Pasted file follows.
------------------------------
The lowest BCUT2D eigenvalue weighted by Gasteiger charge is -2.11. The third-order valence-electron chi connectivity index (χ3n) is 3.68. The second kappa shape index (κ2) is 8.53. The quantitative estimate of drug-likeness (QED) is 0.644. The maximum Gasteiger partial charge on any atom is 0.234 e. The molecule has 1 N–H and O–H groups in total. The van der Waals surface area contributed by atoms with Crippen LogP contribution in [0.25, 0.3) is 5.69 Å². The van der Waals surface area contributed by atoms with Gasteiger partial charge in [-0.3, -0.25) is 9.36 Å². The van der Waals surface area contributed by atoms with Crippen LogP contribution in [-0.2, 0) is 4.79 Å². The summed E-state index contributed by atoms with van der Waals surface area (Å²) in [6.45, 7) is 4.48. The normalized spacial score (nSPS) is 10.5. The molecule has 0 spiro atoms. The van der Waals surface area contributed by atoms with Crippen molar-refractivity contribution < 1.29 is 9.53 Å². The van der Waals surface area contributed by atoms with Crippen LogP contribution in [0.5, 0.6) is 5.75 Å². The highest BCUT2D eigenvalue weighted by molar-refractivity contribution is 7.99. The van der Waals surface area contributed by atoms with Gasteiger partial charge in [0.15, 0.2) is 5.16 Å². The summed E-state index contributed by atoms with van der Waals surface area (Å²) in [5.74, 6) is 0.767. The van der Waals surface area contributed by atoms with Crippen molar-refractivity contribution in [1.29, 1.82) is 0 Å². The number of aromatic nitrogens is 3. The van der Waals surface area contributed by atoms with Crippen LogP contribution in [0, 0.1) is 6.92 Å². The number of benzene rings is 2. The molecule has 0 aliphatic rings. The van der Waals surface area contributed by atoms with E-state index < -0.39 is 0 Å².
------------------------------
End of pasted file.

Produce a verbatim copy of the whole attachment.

The lowest BCUT2D eigenvalue weighted by Gasteiger charge is -2.11. The third-order valence-electron chi connectivity index (χ3n) is 3.68. The second kappa shape index (κ2) is 8.53. The quantitative estimate of drug-likeness (QED) is 0.644. The maximum Gasteiger partial charge on any atom is 0.234 e. The molecule has 1 N–H and O–H groups in total. The van der Waals surface area contributed by atoms with Crippen LogP contribution in [0.25, 0.3) is 5.69 Å². The van der Waals surface area contributed by atoms with Gasteiger partial charge in [-0.3, -0.25) is 9.36 Å². The van der Waals surface area contributed by atoms with Crippen LogP contribution in [-0.2, 0) is 4.79 Å². The summed E-state index contributed by atoms with van der Waals surface area (Å²) in [6.45, 7) is 4.48. The normalized spacial score (nSPS) is 10.5. The molecule has 0 spiro atoms. The van der Waals surface area contributed by atoms with Crippen molar-refractivity contribution < 1.29 is 9.53 Å². The van der Waals surface area contributed by atoms with Crippen LogP contribution in [0.5, 0.6) is 5.75 Å². The highest BCUT2D eigenvalue weighted by molar-refractivity contribution is 7.99. The van der Waals surface area contributed by atoms with Gasteiger partial charge in [0.15, 0.2) is 5.16 Å². The summed E-state index contributed by atoms with van der Waals surface area (Å²) in [5.74, 6) is 0.767. The van der Waals surface area contributed by atoms with Crippen molar-refractivity contribution in [1.29, 1.82) is 0 Å². The number of aromatic nitrogens is 3. The van der Waals surface area contributed by atoms with Crippen LogP contribution in [0, 0.1) is 6.92 Å². The number of benzene rings is 2. The molecule has 0 aliphatic rings. The van der Waals surface area contributed by atoms with E-state index < -0.39 is 0 Å².